Let’s Pin Down the Rules for Publishers and Platforms

by

Monday, June 17, 2019


Pinterest, the popular organization website, is the latest technology company to flex their power and ban a conservative organization, pro-life company, Live Action.

Live Action’s mission is to show the lies used to shield Planned Parenthood and similar organizations. In a shocking video, a whistleblower exposed Pinterest for adding Live Action to a permanently banned list. The whistleblower stated, “You are looking at pins with domains that are blocked. Any domain that is on the porn block list you can’t make a pin like that, and I happened to find this, because of a Slack thread talking about pro-life content and someone happened to notice that Live Action was blocked. I was pretty surprised and I went to our porn block list and sure enough Live Action was on the list.” When asked why Pinterest blocked Live Action the whistleblower said, “I think it’s because Live Action is effective and they are seeing increasing pressure in the abortion debate.”  

Megan McClellen originally added Pinterest to the porn list. The definition of porn is “the depiction of erotic behavior (as in pictures or writing) intended to cause sexual excitement.” Live Action doesn’t meet any part of this definition by any stretch of the mind. The whistleblower even admitted, “This is obviously not porn and I find this very concerning that it was added to a porn list which seems like an effort to hide the fact that Live Action is being blocked. Why not just add it to the sensitive content list or hate speech if you really think it’s hate speech? But you are adding it to the porn list to hide what it is.”

When Live Action reached out to Pinterest they cited their policy on misinformation, “Your account was permanently suspended because it’s contents went against our policies on misinformation on Pinterest. That includes medical misinformation and conspiracies that turn individuals and facilities into targets for harassment or violence.”

With all big tech companies, the rules are constantly changing and evolving to rid their sites of people and ideas they don’t like. This is seen with Stephen Crowder and Youtube, Alex Jones and Twitter, and with Louis Farrakhan and Facebook.  In an interview, Pinterest CEO Ben Silbermann was asked if Pinterest was a social media company, to which he responded by saying that Pinterest is a “catalog of ideas.” “I think that’s a very different thing than a social network.”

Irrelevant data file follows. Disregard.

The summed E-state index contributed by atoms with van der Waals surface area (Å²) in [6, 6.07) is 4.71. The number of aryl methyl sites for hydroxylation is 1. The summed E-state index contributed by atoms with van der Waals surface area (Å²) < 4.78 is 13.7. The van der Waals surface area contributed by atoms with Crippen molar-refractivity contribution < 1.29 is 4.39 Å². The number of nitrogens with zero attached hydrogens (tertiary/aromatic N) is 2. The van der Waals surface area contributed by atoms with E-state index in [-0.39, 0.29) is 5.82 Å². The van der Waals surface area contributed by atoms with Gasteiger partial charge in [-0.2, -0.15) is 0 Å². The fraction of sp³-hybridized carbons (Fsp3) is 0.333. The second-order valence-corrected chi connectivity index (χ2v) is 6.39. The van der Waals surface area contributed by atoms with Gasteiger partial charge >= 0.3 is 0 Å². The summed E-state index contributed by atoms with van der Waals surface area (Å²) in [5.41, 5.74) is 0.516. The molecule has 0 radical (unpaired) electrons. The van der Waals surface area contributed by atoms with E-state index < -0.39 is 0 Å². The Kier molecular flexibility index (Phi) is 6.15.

If they are truly a catalog of ideas, they should allow ideas they don’t agree with and let users choose for themselves what to pin. Unless Pinterest wants to split their users and base they need to decide; are they a platform or a publisher? They will further fracture their base if they play games by censoring speech and making fraudulent claims.

If Pinterest wants to be a publisher, they need to say that. If they come out and say these are the rules and they are clearly spelled out, then fine. Pinterest has the right to censor who and what is put on their site, but, if they want to be a “catalogue of ideas,” they need to stop unfairly censoring ideas they do not like.

Taylor Hunt is a recent homeschool graduate and three-time recipient of the "American Citizenship Award." If she is not reading, she is probably drinking coffee, serving at church or playing board games with the family.

The views expressed in this article are the opinion of the author and do not necessarily reflect those of Lone Conservative staff.


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About Taylor Hunt

Modesto Junior College

Taylor Hunt is a recent homeschool graduate and three-time recipient of the "American Citizenship Award." If she is not reading, she is probably drinking coffee, serving at church or playing board games with the family.

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